This is an analysis of the poem Preludes that begins with:

I
There is no rhyme that is half so sweet... full text

Elements of the verse: questions and answers

The information we provided is prepared by means of a special computer program. Use the criteria sheet to understand greatest poems or improve your poetry analysis essay.

  • Rhyme scheme: X aabbccddXXeee X ffffdd bggbgg ahhaff
  • Stanza lengths (in strings): 1,13,1,6,6,6,
  • Closest metre: iambic tetrameter
  • –°losest rhyme: couplets
  • –°losest stanza type: tercets
  • Guessed form: unknown form
  • Metre: 1 101110111 101001001001 10111111 10100110111 10100101101 1011100101 00110110111 111100101 10100111110 111101011 001111101 1101111011 101101011001 1 01011101 11100101 01010101 0110101 01111111 01011101 01011101 01010111 110100101 01011101 011101001 11010001 01011101 01001101 10011100 11110101 01110001 11011101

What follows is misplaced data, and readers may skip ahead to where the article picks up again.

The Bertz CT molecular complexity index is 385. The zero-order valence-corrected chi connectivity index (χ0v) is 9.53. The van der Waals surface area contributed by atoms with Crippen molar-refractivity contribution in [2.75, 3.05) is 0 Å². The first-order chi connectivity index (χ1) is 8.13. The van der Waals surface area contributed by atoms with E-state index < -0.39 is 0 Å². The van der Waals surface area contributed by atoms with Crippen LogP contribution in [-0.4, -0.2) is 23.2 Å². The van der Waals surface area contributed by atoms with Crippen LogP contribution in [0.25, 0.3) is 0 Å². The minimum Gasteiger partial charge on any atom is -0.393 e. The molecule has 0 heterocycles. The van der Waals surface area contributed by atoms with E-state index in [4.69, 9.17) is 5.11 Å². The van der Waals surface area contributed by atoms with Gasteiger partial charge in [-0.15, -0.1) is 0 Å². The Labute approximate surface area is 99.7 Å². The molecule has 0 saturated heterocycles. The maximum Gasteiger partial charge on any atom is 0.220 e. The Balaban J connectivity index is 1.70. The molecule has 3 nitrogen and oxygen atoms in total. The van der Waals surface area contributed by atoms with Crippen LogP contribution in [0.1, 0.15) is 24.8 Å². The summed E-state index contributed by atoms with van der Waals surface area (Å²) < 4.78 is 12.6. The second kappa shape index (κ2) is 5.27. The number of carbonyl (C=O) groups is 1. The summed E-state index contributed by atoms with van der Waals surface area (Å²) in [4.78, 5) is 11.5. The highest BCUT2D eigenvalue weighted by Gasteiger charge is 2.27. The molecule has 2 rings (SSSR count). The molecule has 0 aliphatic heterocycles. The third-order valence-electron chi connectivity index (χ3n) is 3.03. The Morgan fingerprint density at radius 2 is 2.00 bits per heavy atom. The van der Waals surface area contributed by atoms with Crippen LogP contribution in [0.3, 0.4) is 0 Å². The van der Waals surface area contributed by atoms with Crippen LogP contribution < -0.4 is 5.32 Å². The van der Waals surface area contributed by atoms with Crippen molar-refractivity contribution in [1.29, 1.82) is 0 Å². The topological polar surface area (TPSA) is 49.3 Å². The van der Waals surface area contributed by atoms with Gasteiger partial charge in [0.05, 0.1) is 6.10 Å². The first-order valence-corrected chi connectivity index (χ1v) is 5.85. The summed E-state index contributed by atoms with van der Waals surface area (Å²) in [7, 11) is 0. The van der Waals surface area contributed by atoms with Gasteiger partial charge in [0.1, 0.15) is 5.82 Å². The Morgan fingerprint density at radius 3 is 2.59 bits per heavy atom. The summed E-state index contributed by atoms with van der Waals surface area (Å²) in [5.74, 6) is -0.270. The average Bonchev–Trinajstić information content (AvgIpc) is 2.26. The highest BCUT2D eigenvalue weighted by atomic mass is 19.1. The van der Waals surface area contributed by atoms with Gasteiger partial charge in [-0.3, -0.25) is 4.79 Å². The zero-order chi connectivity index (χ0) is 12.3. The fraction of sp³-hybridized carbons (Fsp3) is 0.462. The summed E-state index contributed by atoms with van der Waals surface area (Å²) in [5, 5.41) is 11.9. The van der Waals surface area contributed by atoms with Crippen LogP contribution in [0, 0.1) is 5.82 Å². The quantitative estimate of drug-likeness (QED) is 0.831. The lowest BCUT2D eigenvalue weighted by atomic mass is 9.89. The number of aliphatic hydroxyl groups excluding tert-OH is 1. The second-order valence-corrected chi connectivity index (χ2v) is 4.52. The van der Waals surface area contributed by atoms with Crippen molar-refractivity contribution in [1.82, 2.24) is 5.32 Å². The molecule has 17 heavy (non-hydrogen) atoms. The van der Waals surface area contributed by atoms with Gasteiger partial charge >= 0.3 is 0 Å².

• Amount of stanzas: 6
  • Average number of symbols per stanza: 198
  • Average number of words per stanza: 39
  • Amount of lines: 33
  • Average number of symbols per line: 35 (medium-length strings)
  • Average number of words per line: 7
  • Mood of the speaker:

    The punctuation marks are various. Neither mark predominates.

  • The author used lexical repetitions to emphasize a significant image; and, of, to are repeated.

    The author used the same word a at the beginnings of some neighboring stanzas. The figure of speech is a kind of anaphora.

If you write a school or university poetry essay, you should Include in your explanation of the poem:

  • summary of Preludes;
  • central theme;
  • idea of the verse;
  • history of its creation;
  • critical appreciation.

Good luck in your poetry interpretation practice!

More information about poems by Madison Julius Cawein

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